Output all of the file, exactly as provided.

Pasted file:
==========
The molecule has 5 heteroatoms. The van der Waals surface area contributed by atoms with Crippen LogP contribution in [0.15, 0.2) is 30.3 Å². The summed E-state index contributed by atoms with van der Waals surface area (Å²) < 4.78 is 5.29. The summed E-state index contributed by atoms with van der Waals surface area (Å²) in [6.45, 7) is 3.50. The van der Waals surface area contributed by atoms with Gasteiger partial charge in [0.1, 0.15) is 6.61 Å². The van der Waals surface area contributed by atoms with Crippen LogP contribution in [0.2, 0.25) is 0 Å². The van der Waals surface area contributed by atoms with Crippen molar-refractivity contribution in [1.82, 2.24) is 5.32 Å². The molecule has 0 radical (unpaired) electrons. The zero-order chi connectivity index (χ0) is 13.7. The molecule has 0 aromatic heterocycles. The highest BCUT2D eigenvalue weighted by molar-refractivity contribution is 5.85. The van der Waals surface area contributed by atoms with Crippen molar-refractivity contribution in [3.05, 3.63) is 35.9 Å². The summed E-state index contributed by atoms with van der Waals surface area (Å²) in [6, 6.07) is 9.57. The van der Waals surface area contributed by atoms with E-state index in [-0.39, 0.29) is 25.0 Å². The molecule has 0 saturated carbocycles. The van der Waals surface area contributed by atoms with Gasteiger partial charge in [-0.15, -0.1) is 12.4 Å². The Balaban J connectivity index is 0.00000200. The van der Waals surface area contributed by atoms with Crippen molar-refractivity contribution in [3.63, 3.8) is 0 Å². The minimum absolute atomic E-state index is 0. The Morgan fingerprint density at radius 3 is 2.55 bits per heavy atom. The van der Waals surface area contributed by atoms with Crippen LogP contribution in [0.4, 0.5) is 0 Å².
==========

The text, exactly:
The molecule has 5 heteroatoms. The van der Waals surface area contributed by atoms with Crippen LogP contribution in [0.15, 0.2) is 30.3 Å². The summed E-state index contributed by atoms with van der Waals surface area (Å²) < 4.78 is 5.29. The summed E-state index contributed by atoms with van der Waals surface area (Å²) in [6.45, 7) is 3.50. The van der Waals surface area contributed by atoms with Gasteiger partial charge in [0.1, 0.15) is 6.61 Å². The van der Waals surface area contributed by atoms with Crippen LogP contribution in [0.2, 0.25) is 0 Å². The van der Waals surface area contributed by atoms with Crippen molar-refractivity contribution in [1.82, 2.24) is 5.32 Å². The molecule has 0 radical (unpaired) electrons. The zero-order chi connectivity index (χ0) is 13.7. The molecule has 0 aromatic heterocycles. The highest BCUT2D eigenvalue weighted by molar-refractivity contribution is 5.85. The van der Waals surface area contributed by atoms with Crippen molar-refractivity contribution in [3.05, 3.63) is 35.9 Å². The summed E-state index contributed by atoms with van der Waals surface area (Å²) in [6, 6.07) is 9.57. The van der Waals surface area contributed by atoms with E-state index in [-0.39, 0.29) is 25.0 Å². The molecule has 0 saturated carbocycles. The van der Waals surface area contributed by atoms with Gasteiger partial charge in [-0.15, -0.1) is 12.4 Å². The Balaban J connectivity index is 0.00000200. The van der Waals surface area contributed by atoms with Crippen molar-refractivity contribution in [3.63, 3.8) is 0 Å². The minimum absolute atomic E-state index is 0. The Morgan fingerprint density at radius 3 is 2.55 bits per heavy atom. The van der Waals surface area contributed by atoms with Crippen LogP contribution in [0.4, 0.5) is 0 Å².